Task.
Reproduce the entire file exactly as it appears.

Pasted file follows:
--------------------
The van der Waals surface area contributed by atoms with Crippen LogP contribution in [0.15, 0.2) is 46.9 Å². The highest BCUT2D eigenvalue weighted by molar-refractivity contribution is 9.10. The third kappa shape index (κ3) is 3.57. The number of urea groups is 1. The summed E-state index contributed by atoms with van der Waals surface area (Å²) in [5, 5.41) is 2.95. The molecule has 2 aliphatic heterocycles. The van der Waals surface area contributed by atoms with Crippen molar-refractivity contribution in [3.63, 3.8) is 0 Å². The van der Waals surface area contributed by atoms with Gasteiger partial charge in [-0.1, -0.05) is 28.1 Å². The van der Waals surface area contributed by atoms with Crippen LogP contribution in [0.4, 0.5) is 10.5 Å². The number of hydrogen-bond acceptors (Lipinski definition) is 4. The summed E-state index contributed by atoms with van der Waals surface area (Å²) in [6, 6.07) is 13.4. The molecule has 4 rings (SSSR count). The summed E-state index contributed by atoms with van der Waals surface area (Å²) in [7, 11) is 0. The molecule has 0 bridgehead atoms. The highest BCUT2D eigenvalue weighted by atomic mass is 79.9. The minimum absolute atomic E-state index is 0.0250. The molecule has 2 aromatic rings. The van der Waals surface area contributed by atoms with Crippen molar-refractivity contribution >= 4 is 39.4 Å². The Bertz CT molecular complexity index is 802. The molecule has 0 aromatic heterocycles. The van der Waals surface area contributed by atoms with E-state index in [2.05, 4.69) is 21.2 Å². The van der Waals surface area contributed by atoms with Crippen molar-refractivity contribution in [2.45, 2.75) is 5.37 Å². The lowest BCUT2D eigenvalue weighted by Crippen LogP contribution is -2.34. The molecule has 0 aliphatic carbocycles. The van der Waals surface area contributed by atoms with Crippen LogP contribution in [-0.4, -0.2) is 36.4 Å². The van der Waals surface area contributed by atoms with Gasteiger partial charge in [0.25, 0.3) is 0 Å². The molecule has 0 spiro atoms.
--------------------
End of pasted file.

The van der Waals surface area contributed by atoms with Crippen LogP contribution in [0.15, 0.2) is 46.9 Å². The highest BCUT2D eigenvalue weighted by molar-refractivity contribution is 9.10. The third kappa shape index (κ3) is 3.57. The number of urea groups is 1. The summed E-state index contributed by atoms with van der Waals surface area (Å²) in [5, 5.41) is 2.95. The molecule has 2 aliphatic heterocycles. The van der Waals surface area contributed by atoms with Crippen molar-refractivity contribution in [3.63, 3.8) is 0 Å². The van der Waals surface area contributed by atoms with Gasteiger partial charge in [-0.1, -0.05) is 28.1 Å². The van der Waals surface area contributed by atoms with Crippen LogP contribution in [0.4, 0.5) is 10.5 Å². The number of hydrogen-bond acceptors (Lipinski definition) is 4. The summed E-state index contributed by atoms with van der Waals surface area (Å²) in [6, 6.07) is 13.4. The molecule has 4 rings (SSSR count). The summed E-state index contributed by atoms with van der Waals surface area (Å²) in [7, 11) is 0. The molecule has 0 bridgehead atoms. The highest BCUT2D eigenvalue weighted by atomic mass is 79.9. The minimum absolute atomic E-state index is 0.0250. The molecule has 2 aromatic rings. The van der Waals surface area contributed by atoms with Crippen molar-refractivity contribution >= 4 is 39.4 Å². The Bertz CT molecular complexity index is 802. The molecule has 0 aromatic heterocycles. The van der Waals surface area contributed by atoms with E-state index in [2.05, 4.69) is 21.2 Å². The van der Waals surface area contributed by atoms with Crippen molar-refractivity contribution in [2.45, 2.75) is 5.37 Å². The lowest BCUT2D eigenvalue weighted by Crippen LogP contribution is -2.34. The molecule has 0 aliphatic carbocycles. The van der Waals surface area contributed by atoms with Crippen LogP contribution in [-0.4, -0.2) is 36.4 Å². The van der Waals surface area contributed by atoms with Gasteiger partial charge in [0.25, 0.3) is 0 Å². The molecule has 0 spiro atoms.